Publication statistics

Pub. period:2001-2011
Pub. count:14
Number of co-authors:27



Co-authors

Number of publications with 3 favourite co-authors:

Lorrie Faith Cranor:6
Michael K. Reiter:4
Lujo Bauer:4

 

 

Productive colleagues

Robert W. Reeder's 3 most productive colleagues in number of publications:

Stuart K. Card:75
John Karat:47
Peter Pirolli:46
 
 
 

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Robert W. Reeder

 

Publications by Robert W. Reeder (bibliography)

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2011
 
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Reeder, Robert W., Bauer, Lujo, Cranor, Lorrie F., Reiter, Michael K. and Vaniea, Kami (2011): More than skin deep: measuring effects of the underlying model on access-control system usability. In: Proceedings of ACM CHI 2011 Conference on Human Factors in Computing Systems 2011. pp. 2065-2074. Available online

In access-control systems, policy rules conflict when they prescribe different decisions (allow or deny) for the same access. We present the results of a user study that demonstrates the significant impact of conflict-resolution method on policy-authoring usability. In our study of 54 participants, varying the conflict-resolution method yielded statistically significant differences in accuracy in five of the six tasks we tested, including differences in accuracy

© All rights reserved Reeder et al. and/or their publisher

2010
 
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Lipford, Heather Richter, Watson, Jason, Whitney, Michael, Froiland, Katherine and Reeder, Robert W. (2010): Visual vs. compact: a comparison of privacy policy interfaces. In: Proceedings of ACM CHI 2010 Conference on Human Factors in Computing Systems 2010. pp. 1111-1114. Available online

In this paper, we compare the impact of two different privacy policy representations -- AudienceView and Expandable Grids -- on users modifying privacy policies for a social network site. Despite the very different interfaces, there were very few differences in user performance. However, users had clear, and different, preferences and acknowledged the tradeoffs between the two representations. Our results imply that while either interface would be a usable option for policy settings, a combination may appeal to a wider audience and offer the best of both worlds.

© All rights reserved Lipford et al. and/or their publisher

2009
 
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Bauer, Lujo, Cranor, Lorrie Faith, Reeder, Robert W., Reiter, Michael K. and Vaniea, Kami (2009): Real life challenges in access-control management. In: Proceedings of ACM CHI 2009 Conference on Human Factors in Computing Systems 2009. pp. 899-908. Available online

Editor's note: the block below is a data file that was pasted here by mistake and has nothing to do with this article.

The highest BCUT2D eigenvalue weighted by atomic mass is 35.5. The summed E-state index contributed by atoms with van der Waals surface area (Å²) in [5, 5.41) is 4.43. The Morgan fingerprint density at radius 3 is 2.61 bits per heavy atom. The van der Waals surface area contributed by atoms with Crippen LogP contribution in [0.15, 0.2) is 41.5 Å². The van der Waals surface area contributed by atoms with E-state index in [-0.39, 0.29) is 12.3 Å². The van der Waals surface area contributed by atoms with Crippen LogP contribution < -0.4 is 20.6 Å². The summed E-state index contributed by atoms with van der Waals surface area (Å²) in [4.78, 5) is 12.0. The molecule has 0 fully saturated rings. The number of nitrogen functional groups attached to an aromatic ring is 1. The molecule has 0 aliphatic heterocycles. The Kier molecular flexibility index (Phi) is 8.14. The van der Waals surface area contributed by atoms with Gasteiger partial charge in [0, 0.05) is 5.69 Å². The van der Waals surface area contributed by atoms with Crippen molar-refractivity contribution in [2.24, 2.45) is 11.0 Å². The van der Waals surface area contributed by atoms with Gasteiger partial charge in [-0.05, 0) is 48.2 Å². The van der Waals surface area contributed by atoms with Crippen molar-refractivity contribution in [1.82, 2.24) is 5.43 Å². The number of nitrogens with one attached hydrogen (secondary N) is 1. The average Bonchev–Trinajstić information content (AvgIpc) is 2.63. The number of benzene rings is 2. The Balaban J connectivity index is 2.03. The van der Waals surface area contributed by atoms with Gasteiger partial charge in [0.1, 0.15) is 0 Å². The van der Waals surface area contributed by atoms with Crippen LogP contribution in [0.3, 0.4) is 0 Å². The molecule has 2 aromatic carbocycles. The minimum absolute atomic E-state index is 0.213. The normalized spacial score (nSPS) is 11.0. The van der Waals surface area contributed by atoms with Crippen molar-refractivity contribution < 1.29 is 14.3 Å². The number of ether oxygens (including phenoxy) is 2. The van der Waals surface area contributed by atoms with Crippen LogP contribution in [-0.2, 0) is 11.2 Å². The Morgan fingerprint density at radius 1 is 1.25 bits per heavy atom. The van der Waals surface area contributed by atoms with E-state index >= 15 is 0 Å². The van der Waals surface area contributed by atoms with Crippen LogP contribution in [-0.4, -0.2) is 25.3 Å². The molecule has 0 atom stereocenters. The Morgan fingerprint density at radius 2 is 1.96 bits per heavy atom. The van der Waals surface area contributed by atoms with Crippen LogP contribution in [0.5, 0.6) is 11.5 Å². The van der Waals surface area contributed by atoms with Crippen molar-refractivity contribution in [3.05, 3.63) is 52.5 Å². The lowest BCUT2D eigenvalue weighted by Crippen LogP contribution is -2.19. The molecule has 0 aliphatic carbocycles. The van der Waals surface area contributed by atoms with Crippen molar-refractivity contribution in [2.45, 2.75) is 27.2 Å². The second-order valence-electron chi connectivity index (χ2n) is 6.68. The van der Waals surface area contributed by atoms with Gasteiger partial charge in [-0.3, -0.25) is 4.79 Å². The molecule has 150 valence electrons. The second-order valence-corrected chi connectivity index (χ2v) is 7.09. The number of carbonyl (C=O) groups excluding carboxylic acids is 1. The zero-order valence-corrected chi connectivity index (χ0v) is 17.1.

In this work we ask the question: what are the challenges of managing a physical or file system access-control policy for a large organization? To answer the question, we conducted a series of interviews with thirteen administrators who manage access-control policy for either a file system or a physical space. Based on these interviews we identified three sets of real-world requirements that are either ignored or inadequately addressed by technology: 1) policies are made/implemented by multiple people; 2) policy makers are distinct from policy implementers; and 3) access-control systems don't always have the capability to implement the desired policy. We present our interview results and propose several possible solutions to address the observed issues.

© All rights reserved Bauer et al. and/or ACM Press

 
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Schechter, Stuart, Egelman, Serge and Reeder, Robert W. (2009): It's not what you know, but who you know: a social approach to last-resort authentication. In: Proceedings of ACM CHI 2009 Conference on Human Factors in Computing Systems 2009. pp. 1983-1992. Available online

Backup authentication mechanisms help users who have forgotten their passwords regain access to their accounts-or at least try. Today's systems fall short in meeting both security and reliability requirements. We designed, built, and tested a new backup authentication system that employs a social-authentication mechanism. The system employs trustees previously appointed by the account holder to verify the account holder's identity. We ran three experiments to determine whether the system could (1) reliably authenticate account holders, (2) resist email attacks that target trustees by impersonating account holders, and (3) resist phone-based attacks from individuals close to account holders. Results were encouraging: seventeen of the nineteen participants who made the effort to call trustees authenticated successfully. However, we also found that users must be reminded of who their trustees are. While email-based attacks were largely unsuccessful, stronger countermeasures will be required to counter highly-personalized phone-based attacks.

© All rights reserved Schechter et al. and/or ACM Press